Special Event Operating

GB1STG 2014 at Galleywood CommonOperating (not-to-mention running) a special-event station can be daunting – Often, you are put in front of unfamiliar equipment with probably several people calling you and possibly a fair few people standing around you expecting you to show them what our hobby is all about.

This can often lead to problems – Whether it’s not knowing crucial information about the event or simply having distractions around you.

Despite this hobby being based around communication – the average Ham, when faced with the above circumstances, will generally suck at it.  Listening to 40m SSB when conditions are good, it’s not hard to tell apart the stations who are well-prepared and those aren’t – This entry serves to help both the organizer and operator of special-event stations do better!

1. Printed Crib-Sheets
A glaring omission at many events – Never mind the PR aspect of posters, QSL cards, club-banner etc – The operator should have the Event Callsign in a large clear font (as we all let our own Callsigns slip out from time-to-time) plus the location information in several forms, eg: Town name, Maidenhead/QRA Locator and WAB Square.  You don’t need to impart all of that onto every QSO partner, but there are times when you’ll be asked for your Worked All Britain square (even by an EU station) and not have a clue what it is.

Include a few bullet-point notes about the history surrounding event/location – NOT overly-long paragraphs, just a few highlighted points, 2 or 3 sentences each at most – which can be varied with each QSO.  The idea is get the basics of the event and its details inside the operator’s head so that they can “dance” around it ad-hoc without needing to think about it.

It’s also a good idea to learn the difference between the words celebrate and commemorate.  You’d be surprised at the amount of times operators have got it wrong – if it’s a tragic event then it’s a commemoration and NOT a celebration.

2. Headphones+Speakers
Special-events are normally at a very public place, so it’s obvious you want the public to be attracted-to (and hear) the radio activity, the operator needs to be able to concentrate on their operating.  They shouldn’t have to juggle a microphone and pen/keyboard whilst fielding questions from passing visitors – that’s the job of Helpers 2+3+4.  Paper logging is fine, if that’s what your operators prefer, but computer logging will make the QSL Card admin much easier as well as give a 2nd operator something to do – perhaps get a feel for the radio traffic before taking over the reins.  Having a logger also means another set of ears during a busy operating session.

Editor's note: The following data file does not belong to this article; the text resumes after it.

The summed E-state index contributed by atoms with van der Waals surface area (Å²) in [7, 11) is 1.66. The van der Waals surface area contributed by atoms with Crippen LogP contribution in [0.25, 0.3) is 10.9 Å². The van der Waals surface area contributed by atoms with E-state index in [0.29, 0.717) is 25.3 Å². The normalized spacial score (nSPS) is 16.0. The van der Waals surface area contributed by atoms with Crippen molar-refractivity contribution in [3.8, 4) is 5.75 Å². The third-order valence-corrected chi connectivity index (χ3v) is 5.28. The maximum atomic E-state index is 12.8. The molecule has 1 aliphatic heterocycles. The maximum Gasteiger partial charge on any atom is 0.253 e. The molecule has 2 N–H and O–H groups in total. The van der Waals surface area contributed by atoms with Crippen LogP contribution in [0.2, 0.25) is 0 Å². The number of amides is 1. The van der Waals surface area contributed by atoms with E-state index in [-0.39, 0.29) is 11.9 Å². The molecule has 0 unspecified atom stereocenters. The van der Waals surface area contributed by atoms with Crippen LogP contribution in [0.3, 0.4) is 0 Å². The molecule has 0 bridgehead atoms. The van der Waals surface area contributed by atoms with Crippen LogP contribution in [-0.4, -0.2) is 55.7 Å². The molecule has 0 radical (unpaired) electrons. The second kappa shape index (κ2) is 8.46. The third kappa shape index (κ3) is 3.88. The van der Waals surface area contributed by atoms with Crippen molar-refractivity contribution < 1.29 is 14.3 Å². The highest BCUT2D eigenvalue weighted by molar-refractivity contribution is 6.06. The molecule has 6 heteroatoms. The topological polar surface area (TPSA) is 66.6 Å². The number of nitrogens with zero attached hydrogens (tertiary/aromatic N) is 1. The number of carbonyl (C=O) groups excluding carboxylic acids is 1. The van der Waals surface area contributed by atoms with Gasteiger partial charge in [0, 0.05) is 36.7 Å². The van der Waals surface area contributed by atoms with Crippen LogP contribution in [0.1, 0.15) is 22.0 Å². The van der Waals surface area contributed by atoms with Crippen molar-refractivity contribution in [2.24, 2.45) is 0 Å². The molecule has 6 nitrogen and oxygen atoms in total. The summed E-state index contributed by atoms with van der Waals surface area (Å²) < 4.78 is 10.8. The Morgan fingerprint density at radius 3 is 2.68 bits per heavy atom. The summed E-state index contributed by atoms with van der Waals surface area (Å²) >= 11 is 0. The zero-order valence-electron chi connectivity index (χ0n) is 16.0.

That said, putting inexperienced operators on the air with just a radio and a speaker with a room full of people making noise is asking for trouble – there will be too many distractions (and back-seat operators) which leads us on to:

3. Simple Communication
With a very busy station, it can be quite easy to lose control of the pile-up – I consider myself to have pretty good ears but there are times during extremely busy periods that I’m unable to pick out a single letter/number let alone a partial prefix/suffix. The best advice that I can offer is: Stay focused and simply ask for a repeat – You’ll get something eventually.  Be firm with those who call out of turn or who have Callsigns completely different from the one you are trying to pull in, eg: “Who is the 9 with X-ray in the call?”.  If they persist, address them directly: “G9ABC please stand-by, I’m listening for DL9XXX only”.

Getting into a rhythm is a great way to improve your operating confidence: Exchange a couple of overs before bidding them “73” and moving on.  Maintaining an efficient (yet polite) QSO routine is a skill and takes practice, but those at the other end of the radio probably appreciate the situation you’re in.  You only need to exchange some basic information and, especially when there is a considerable pile-up, you or the other stations waiting do not need the same “QTH, WAB Square, reason for event” being mentioned on every QSO.

This is why that crib-sheet is important: A bullet-point list of the basics which are easy to learn or tweak on-the-fly – Vary the information you give and adjust to the conditions.  If it’s quiet, or you’re just starting-up then by all means have a longer “chat” with people but try to keep that snappy rhythm when things are busy.  Once you start “err’ing” and “umm’ing” and falling into waffle-mode it’s likely that the other stations will follow suit.  If, despite your best efforts, a station goes into a long ramble but has otherwise given you all their details, simply thank them for the QSO, announce your callsign and call “QRZ?”.

Closing Thoughts
There’s no real difficulty in operating a busy, popular station – Just apply some common-sense and, if you’re setting one up, think about how to make it accessible and enjoyable for newbies and/or those with a different skill-set than you: Remember that there may be experienced Amateurs taking to bands/modes that they’re less than comfortable with: VHF ops being let loose on 40m SSB would be a good example as would the opposite: A veteran HF user may have no awareness of Maidenhead Locator Squares (yes, it does happen) and when asked to give it may struggle if it’s not readily available (see Point 1, Crib Sheets, above).

If you regularly run a yearly event (or events!) then consider each one a new “thing”: What’s changed since the last, who is around to help and what aspects of the hobby (and, indeed, the public) are different that may require the “usual setup” to be changed?

Special-event stations are there to promote the hobby, celebrate/commemorate an historic event or location as well as give those domestically-challenged Hams a chance to operate a reasonable-sized station.

The best thing you can do is make it easier for them to get stuck in…